TOKYO (REUTERS) - Asian stocks slipped on Friday (Sept 22) but showed signs of steadying as the dust began to settle after the Federal Reserve's hawkish policy statement, while investors looked to see how Chinese financial markets would react to a downgrade on the nation's credit rating.
MSCI's broadest index of Asia-Pacific shares outside Japan handed back earlier gains and was down 0.1 per cent after falling 0.7 per cent the previous day.
The index had risen to a decade high on Tuesday, lifted as Wall Street advanced to record highs, before moving off that peak after the Fed heightened expectations for a third interest rate hike this year.
Japan's Nikkei slipped 0.15 per cent, Australian stocks advanced 0.1 per cent and South Korea's KOSPI fell 0.7 per cent.
"It is difficult to pass a verdict on the Fed's stance until it actually starts its balance sheet reduction and the markets can gauge its effects," said Kota Hirayama, senior economist at SMBC Nikko Securities in Tokyo. "Fundamentals continue to support emerging markets including those in Asia, although the Fed's latest stance did add a layer of uncertainty going forward."
Focus was also on how the Chinese financial markets would react to a downgrade to China's credit rating when they open.
S&P Global Ratings downgraded China's long-term sovereign credit rating on Thursday, less than a month ahead of one of the country's most sensitive political gatherings, citing increasing risks from its rapid build-up of debt.
The S&P 500 lost 0.3 per cent, snapping a four-day winning streak, the Dow fell 0.25 per cent and Nasdaq dropped 0.5 per cent on Thursday as the US equity market braced for a third interest rate hike this year. The United States ordering new sanctions against North Korea was also seen to have weighed on Wall Street.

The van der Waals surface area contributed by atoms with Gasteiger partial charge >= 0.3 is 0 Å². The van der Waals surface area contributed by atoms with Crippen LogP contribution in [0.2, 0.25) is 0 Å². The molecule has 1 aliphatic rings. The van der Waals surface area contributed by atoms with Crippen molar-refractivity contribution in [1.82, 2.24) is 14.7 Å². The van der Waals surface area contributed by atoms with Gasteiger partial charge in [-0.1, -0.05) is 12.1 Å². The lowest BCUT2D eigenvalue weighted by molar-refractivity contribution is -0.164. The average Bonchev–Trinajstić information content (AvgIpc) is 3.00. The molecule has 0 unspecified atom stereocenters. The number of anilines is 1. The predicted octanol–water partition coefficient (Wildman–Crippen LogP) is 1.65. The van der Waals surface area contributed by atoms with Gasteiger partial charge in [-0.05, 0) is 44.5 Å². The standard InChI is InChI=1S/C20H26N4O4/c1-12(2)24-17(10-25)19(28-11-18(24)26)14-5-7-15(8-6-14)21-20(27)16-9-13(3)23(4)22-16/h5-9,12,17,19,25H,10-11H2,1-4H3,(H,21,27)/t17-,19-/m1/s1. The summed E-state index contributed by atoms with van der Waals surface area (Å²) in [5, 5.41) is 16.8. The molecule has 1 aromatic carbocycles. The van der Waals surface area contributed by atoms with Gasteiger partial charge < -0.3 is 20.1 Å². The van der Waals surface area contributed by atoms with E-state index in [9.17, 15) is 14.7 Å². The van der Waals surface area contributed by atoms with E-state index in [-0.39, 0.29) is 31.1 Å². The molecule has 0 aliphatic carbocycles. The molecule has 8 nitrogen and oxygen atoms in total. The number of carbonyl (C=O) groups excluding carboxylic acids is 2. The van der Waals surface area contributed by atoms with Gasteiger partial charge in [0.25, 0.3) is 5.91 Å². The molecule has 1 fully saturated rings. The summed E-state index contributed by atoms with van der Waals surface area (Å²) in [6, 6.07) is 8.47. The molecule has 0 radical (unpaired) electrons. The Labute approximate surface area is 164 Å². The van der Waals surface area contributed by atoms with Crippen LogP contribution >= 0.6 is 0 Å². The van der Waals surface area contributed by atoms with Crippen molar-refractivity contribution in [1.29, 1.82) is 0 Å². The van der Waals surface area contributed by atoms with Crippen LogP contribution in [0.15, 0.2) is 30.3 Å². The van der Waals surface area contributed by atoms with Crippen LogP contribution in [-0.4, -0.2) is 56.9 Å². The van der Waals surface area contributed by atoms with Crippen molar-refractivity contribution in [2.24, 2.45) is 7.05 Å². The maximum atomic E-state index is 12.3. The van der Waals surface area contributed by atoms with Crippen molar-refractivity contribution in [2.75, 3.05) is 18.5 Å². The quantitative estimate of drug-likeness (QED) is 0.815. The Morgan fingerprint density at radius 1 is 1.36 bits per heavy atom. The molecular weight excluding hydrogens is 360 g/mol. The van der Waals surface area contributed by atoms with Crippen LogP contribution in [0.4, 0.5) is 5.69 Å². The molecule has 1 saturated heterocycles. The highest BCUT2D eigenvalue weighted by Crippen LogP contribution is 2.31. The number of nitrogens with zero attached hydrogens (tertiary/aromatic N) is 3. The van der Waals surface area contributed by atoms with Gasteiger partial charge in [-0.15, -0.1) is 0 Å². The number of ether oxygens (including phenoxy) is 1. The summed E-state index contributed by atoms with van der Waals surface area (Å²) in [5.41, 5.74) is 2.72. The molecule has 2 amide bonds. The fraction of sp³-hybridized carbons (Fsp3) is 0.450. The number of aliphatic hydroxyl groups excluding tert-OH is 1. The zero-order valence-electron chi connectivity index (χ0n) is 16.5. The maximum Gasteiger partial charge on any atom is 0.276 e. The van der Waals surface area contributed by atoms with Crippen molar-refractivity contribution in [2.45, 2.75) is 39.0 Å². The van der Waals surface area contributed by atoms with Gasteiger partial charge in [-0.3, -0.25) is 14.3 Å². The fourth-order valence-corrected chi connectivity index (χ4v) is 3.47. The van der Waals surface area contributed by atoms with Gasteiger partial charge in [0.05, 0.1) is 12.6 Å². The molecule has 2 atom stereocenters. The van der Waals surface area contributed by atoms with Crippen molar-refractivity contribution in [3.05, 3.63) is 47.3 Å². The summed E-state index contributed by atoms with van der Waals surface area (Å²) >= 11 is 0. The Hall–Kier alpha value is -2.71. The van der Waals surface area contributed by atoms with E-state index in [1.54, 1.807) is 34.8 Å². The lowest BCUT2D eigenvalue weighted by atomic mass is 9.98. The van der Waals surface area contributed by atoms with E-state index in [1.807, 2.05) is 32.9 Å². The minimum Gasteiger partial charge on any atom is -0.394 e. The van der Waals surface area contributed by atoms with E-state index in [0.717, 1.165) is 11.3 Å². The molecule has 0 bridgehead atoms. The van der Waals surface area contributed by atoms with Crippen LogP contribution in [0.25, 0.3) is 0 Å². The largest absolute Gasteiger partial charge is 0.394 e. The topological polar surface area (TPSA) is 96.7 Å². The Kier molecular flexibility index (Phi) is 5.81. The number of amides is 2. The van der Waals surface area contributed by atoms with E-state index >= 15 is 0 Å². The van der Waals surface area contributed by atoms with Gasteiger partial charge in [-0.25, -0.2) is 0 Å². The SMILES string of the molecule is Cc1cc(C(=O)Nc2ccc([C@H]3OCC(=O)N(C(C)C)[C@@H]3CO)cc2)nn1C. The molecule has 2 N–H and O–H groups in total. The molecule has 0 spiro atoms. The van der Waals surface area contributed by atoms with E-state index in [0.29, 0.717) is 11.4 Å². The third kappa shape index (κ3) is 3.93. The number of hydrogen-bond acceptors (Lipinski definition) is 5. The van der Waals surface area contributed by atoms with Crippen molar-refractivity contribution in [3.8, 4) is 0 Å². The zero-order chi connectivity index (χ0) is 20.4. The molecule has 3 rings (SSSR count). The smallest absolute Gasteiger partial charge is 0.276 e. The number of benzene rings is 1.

In currencies, the Australian dollar was steady at US$0.7932 after sliding 1.2 per cent the previous day to touch a three-week low of US$0.7919.
The Aussie was hurt after Reserve Bank of Australia Governor Philip Lowe said on Thursday that the central bank does not have to follow a general move globally to raise interest rates.
A sharp drop in the price of iron ore, Australia's main export commodity, to a two-month low, has also weighed on the currency.
The dollar was steady at 112.445 yen and on track to end 1.4 per cent higher on the week, during which it brushed a two-month high of 112.725 as U.S. yields spiked on the back of the Fed's hawkish stance.
The yen, often sought in times of geopolitical tensions, showed little reaction to U.S. President Donald Trump ordering new sanctions against North Korea on Thursday.
The euro barely moved at US$1.1943 and on track to end the week 0.8 per cent lower.
The dollar index against a basket of six major currencies was effectively flat at 92.169 after slipping about 0.4 percent overnight. It has gained 0.3 per cent on the week.
Crude oil prices were little changed amid a wait-and-see mood as ministers from the Organization of the Petroleum Exporting Countries, Russia and other producers meet later on Friday to discuss a possible extension of the 1.8 million barrels per day (bpd) of supply cuts to support prices.
While many analysts expect an extension of the deal beyond next March, a number of them also said that prices have risen high enough to tempt countries to boost production above agreed levels.
Brent crude was up 0.1 per cent at US$56.50 a barrel after reaching a five-month high of US$56.53 overnight.